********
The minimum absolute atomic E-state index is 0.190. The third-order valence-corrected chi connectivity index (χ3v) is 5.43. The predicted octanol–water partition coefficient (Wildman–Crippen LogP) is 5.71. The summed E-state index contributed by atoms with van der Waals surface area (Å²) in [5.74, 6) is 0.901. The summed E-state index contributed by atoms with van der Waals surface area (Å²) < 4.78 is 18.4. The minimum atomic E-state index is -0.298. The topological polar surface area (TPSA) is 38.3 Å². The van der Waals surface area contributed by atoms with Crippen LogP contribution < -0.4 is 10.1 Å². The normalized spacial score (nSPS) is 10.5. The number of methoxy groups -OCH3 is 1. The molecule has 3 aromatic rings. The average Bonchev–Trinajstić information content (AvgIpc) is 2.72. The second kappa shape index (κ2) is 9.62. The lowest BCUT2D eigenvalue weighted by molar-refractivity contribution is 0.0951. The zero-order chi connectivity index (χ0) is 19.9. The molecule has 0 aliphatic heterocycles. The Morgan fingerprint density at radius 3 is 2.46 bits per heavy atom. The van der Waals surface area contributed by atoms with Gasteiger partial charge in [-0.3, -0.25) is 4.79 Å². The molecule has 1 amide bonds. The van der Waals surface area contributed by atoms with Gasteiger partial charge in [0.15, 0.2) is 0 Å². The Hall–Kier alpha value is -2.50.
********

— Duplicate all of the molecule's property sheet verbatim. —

The minimum absolute atomic E-state index is 0.190. The third-order valence-corrected chi connectivity index (χ3v) is 5.43. The predicted octanol–water partition coefficient (Wildman–Crippen LogP) is 5.71. The summed E-state index contributed by atoms with van der Waals surface area (Å²) in [5.74, 6) is 0.901. The summed E-state index contributed by atoms with van der Waals surface area (Å²) < 4.78 is 18.4. The minimum atomic E-state index is -0.298. The topological polar surface area (TPSA) is 38.3 Å². The van der Waals surface area contributed by atoms with Crippen LogP contribution < -0.4 is 10.1 Å². The normalized spacial score (nSPS) is 10.5. The number of methoxy groups -OCH3 is 1. The molecule has 3 aromatic rings. The average Bonchev–Trinajstić information content (AvgIpc) is 2.72. The second kappa shape index (κ2) is 9.62. The lowest BCUT2D eigenvalue weighted by molar-refractivity contribution is 0.0951. The zero-order chi connectivity index (χ0) is 19.9. The molecule has 0 aliphatic heterocycles. The Morgan fingerprint density at radius 3 is 2.46 bits per heavy atom. The van der Waals surface area contributed by atoms with Gasteiger partial charge in [-0.3, -0.25) is 4.79 Å². The molecule has 1 amide bonds. The van der Waals surface area contributed by atoms with Gasteiger partial charge in [0.15, 0.2) is 0 Å². The Hall–Kier alpha value is -2.50.